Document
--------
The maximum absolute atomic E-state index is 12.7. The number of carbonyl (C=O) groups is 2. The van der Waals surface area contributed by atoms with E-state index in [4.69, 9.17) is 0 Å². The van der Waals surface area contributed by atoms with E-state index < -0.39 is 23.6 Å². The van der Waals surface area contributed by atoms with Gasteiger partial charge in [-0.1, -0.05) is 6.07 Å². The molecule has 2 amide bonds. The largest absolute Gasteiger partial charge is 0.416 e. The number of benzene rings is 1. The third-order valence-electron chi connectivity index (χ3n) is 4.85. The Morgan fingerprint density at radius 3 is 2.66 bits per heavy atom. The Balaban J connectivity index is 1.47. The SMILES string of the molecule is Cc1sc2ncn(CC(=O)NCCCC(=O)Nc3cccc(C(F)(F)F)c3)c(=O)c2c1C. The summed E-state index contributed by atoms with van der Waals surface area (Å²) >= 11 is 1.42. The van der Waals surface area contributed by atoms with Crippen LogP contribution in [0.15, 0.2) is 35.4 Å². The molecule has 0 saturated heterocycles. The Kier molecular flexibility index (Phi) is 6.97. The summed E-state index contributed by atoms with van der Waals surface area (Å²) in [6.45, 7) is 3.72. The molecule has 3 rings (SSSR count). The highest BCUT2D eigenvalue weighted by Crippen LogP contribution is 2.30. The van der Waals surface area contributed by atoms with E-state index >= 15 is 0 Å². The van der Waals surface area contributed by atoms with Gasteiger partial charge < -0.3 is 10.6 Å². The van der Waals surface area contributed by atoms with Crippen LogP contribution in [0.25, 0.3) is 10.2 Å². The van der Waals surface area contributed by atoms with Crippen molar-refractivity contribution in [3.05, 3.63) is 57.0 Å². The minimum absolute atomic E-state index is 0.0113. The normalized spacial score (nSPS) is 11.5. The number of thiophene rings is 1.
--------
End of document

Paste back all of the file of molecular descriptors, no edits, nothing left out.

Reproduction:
The maximum absolute atomic E-state index is 12.7. The number of carbonyl (C=O) groups is 2. The van der Waals surface area contributed by atoms with E-state index in [4.69, 9.17) is 0 Å². The van der Waals surface area contributed by atoms with E-state index < -0.39 is 23.6 Å². The van der Waals surface area contributed by atoms with Gasteiger partial charge in [-0.1, -0.05) is 6.07 Å². The molecule has 2 amide bonds. The largest absolute Gasteiger partial charge is 0.416 e. The number of benzene rings is 1. The third-order valence-electron chi connectivity index (χ3n) is 4.85. The Morgan fingerprint density at radius 3 is 2.66 bits per heavy atom. The Balaban J connectivity index is 1.47. The SMILES string of the molecule is Cc1sc2ncn(CC(=O)NCCCC(=O)Nc3cccc(C(F)(F)F)c3)c(=O)c2c1C. The summed E-state index contributed by atoms with van der Waals surface area (Å²) >= 11 is 1.42. The van der Waals surface area contributed by atoms with Crippen LogP contribution in [0.15, 0.2) is 35.4 Å². The molecule has 0 saturated heterocycles. The Kier molecular flexibility index (Phi) is 6.97. The summed E-state index contributed by atoms with van der Waals surface area (Å²) in [6.45, 7) is 3.72. The molecule has 3 rings (SSSR count). The highest BCUT2D eigenvalue weighted by Crippen LogP contribution is 2.30. The van der Waals surface area contributed by atoms with E-state index >= 15 is 0 Å². The van der Waals surface area contributed by atoms with Gasteiger partial charge < -0.3 is 10.6 Å². The van der Waals surface area contributed by atoms with Crippen LogP contribution in [0.25, 0.3) is 10.2 Å². The van der Waals surface area contributed by atoms with Crippen molar-refractivity contribution in [3.05, 3.63) is 57.0 Å². The minimum absolute atomic E-state index is 0.0113. The normalized spacial score (nSPS) is 11.5. The number of thiophene rings is 1.